Monday, August 30, 2010
Sunday, August 29, 2010
Dark City Games resurrected The Fantasy Trip rules in 2005, by creating a free retro-clone called Legends of the Ancient World (LotAW). In addition to a fantasy ruleset, two other free rulesets, for science fiction and western adventures, are also available on the DCG website.
Publishing those retro-clone rules allowed Dark City Games to release 19 new MicroQuest adventures, compatible with LotAW.
According to the lore of DCG, The Crown Of Kings adventure was originally submitted to Metagaming some 30 years ago, just as Metagaming was imploding. The Dew brothers, George and Warren, created DCG and LotAW in 2005 in order to publish this, and other adventures, and keep the spirit of The Fantasy Trip alive.
The Crown Of Kings was published in 2005. It is priced at $12.95, and consists of a 44-page booklet, a sheet of cardboard counters representing the characters, monsters and opponents in the adventure, and a playing board used for encounters. The adventure consists of almost 600 paragraph entries, with the players moving from paragraph to paragraph, based on the choices they make at the end of each entry.
The premise of The Crown Of Kings is fairly straightforward. The players have heard rumor that a local warlord is in possession of the legendary Crown of Kings. They decide to break into his castle to steal it.
I must confess, when I read the premise of the adventure, I was hopeful. Surely the Crown of Kings is not simply a crown, I thought, just as the Sphere Of Power from the D&D adventure, The Lost Tomb Of Martek, was something other than a crystal ball. I imagined that the adventure would end with the Players a little wiser, but no richer, having discovered that not all legends are to be taken literally.
Unfortunately, the Crown Of Kings really is a crown, and a magic item to boot. While the adventure is reasonably well written, and features art by Dario Corallo that pleasantly harkens back to the role-playing art of the mid-70's, The Crown Of Kings adventure is a straight-up treasure hunt. There are lots of monsters and opponents to battle, but the authors claim that you can also complete this adventure without having to engage in a single combat.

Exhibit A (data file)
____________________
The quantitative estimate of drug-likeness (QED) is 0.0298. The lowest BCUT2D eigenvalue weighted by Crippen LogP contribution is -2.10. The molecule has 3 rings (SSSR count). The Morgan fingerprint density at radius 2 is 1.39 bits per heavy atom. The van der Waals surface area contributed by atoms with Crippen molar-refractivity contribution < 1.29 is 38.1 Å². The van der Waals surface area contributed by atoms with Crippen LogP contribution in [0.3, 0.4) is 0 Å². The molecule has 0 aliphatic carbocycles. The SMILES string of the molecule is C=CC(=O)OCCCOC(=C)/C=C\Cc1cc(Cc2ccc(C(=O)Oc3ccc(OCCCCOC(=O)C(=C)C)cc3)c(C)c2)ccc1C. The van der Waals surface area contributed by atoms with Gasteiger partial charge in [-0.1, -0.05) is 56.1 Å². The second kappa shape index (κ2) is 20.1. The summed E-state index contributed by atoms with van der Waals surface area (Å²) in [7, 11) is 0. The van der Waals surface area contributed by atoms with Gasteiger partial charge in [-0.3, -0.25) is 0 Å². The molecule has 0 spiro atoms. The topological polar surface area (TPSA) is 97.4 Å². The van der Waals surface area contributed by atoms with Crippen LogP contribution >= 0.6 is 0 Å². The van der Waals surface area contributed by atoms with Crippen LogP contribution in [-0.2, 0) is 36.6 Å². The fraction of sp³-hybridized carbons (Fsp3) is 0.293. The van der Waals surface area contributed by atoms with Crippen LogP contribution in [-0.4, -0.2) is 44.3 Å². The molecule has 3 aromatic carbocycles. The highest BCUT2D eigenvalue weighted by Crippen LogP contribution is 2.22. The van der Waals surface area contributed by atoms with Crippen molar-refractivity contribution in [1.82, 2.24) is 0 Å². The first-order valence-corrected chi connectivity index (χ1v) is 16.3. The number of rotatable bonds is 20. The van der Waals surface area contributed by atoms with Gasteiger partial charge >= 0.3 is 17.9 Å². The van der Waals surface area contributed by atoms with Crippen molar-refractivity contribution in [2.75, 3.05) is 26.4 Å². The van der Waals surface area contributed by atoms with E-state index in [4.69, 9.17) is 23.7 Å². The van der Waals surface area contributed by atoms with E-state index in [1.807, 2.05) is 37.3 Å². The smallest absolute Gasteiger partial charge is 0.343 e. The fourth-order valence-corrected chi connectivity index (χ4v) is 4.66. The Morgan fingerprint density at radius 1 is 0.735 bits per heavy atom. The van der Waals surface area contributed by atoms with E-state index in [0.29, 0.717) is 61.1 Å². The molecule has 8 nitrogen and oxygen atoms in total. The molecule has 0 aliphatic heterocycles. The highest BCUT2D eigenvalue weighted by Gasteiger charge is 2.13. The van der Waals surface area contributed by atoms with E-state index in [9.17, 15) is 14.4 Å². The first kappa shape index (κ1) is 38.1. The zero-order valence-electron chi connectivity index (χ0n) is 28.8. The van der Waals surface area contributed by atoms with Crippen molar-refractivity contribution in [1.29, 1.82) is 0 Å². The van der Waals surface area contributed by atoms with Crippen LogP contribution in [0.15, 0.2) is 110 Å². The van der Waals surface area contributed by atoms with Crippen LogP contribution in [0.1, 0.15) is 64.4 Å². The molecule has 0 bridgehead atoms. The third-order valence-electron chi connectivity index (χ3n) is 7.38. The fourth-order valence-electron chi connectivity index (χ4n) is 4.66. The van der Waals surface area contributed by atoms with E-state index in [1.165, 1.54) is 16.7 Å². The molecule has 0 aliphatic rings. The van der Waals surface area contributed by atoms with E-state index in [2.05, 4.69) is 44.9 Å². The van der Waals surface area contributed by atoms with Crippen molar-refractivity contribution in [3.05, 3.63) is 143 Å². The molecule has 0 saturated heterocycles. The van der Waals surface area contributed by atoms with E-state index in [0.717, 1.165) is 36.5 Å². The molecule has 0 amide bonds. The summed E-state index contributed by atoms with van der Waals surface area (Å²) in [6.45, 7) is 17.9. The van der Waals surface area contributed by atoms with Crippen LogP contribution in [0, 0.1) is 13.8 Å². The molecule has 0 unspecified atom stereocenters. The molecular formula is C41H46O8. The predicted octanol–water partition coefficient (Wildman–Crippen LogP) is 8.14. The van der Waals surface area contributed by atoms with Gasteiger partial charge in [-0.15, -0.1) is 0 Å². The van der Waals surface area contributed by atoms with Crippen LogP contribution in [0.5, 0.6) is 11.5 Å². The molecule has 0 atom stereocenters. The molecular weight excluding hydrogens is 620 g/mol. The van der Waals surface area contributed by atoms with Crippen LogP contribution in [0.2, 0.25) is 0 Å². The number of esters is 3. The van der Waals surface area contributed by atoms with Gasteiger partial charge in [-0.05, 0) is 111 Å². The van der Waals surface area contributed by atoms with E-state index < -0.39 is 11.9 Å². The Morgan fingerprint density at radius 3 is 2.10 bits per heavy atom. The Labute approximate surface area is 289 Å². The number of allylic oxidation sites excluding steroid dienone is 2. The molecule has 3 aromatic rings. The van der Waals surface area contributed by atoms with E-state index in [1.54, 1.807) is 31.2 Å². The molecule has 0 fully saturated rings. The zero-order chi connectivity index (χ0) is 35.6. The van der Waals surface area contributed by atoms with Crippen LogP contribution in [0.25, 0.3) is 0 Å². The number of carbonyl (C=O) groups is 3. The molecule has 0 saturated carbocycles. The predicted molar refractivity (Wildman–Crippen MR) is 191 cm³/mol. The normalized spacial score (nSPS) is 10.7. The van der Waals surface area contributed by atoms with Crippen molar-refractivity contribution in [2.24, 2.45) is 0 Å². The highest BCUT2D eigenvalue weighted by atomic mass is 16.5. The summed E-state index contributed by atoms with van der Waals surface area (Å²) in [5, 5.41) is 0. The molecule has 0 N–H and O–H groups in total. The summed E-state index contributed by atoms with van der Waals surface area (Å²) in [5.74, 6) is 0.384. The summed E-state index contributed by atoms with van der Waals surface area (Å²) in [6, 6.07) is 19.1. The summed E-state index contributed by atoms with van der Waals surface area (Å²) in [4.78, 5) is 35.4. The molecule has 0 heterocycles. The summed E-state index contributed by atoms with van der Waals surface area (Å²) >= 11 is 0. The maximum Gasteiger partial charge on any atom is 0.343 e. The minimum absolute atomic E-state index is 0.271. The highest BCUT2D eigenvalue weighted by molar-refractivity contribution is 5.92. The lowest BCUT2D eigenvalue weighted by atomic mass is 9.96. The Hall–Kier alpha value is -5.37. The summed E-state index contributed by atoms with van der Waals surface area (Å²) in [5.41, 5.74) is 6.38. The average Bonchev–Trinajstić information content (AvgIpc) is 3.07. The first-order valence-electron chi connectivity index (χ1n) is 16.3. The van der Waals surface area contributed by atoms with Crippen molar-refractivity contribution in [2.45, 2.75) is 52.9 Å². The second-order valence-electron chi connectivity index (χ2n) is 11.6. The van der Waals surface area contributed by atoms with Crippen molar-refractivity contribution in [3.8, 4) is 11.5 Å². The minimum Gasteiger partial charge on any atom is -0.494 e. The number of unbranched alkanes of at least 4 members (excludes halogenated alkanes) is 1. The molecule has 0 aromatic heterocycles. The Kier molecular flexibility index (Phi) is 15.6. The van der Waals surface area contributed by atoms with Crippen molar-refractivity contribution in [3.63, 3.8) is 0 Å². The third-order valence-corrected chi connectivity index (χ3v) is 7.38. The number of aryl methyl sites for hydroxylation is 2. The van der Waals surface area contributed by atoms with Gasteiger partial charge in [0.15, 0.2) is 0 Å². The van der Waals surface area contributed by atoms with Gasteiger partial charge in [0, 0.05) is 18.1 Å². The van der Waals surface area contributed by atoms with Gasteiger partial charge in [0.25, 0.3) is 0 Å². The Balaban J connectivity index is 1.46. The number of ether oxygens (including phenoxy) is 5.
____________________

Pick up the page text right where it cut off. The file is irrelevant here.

If you are interested in some light role-playing, or would like to discover what The Fantasy Trip was all about, you may enjoy giving LotAW a chance. DCG has four free adventures available from the website, as well as the free rules. For those who have played some or all of the original MicroQuests, you may want to give The Crown Of Kings or some of the other DCG adventures a try. While this particular adventure seems a little overpriced, at $12.95, some of the other adventures, such as The Dark Vale, are well worth it.
Wednesday, August 25, 2010
Tuesday, August 24, 2010
G.E.V. ... $30
Monday, August 23, 2010
Sunday, August 15, 2010
The compete contents of the Weird RPG boxed set is pictured above (not pictured is a small pencil and set of mini-dice that also come with this boxed set). The box is crammed full of booklets and materials. There are four booklets (Rules, Referee, Magic and Tutorial) an introductory adventure, sample campaign world, a "recommended reading" booklet, character record sheets, double-sided graph and hex paper, open game licence and adverts for Dragonsfoot and Expeditious Retreat Press. The best recent analogy I can use to describe this boxed set is that it is a weird version of the Swords & Wizardry boxed set, on steroids. At 60 Euros, I paid about twice for the Weird RPG boxed set as I did for the S&W Whitebox set, but i'm getting at least twice the value. I love my S&W boxed sets (I bought two sets, plus several extra Character booklets), but, to give you an example of the additional value, the Character booklet for S&W is 24 pages; the Rules booklet for Weird RFP is twice that, at 48 pages.
The addition of a Tutorial booklet is an interesting feature of Weird RPG. It assumes that the game will be marketed to and purchased by those unfamiliar with, or uninitiated into, the world of paper and pencil role playing games. I applaud James' optimism, and hope that Weird RPG does indeed attract new players to the traditional PnP RPG hobby. But this Tutorial booklet is also valuable to those of us who are already well-acquainted with RPGs, as it provides some interesting insight into how James sees the role-playing game process occurring.
Another pleasant surprise: James' version of Appendix N, entitled "recommended reading." Among those appearing on James' list of recommended authors are Clive Barker, Robert E. Howard, Fritz Leiber, H.P. Lovecraft, Edgar Allan Poe, Clark Ashton Smith, J.R.R. Tolkien, Jack Vance, Jules Verne, and H.G. Wells. Each author receives a detailed biography by a guest biographer.
I can honestly say that this is the closest anyone has come to publishing my dream old-school boxed set. Once I have a chance to delve deeper into the Weird RPG booklets and supplementary material, I will provide some additional comments.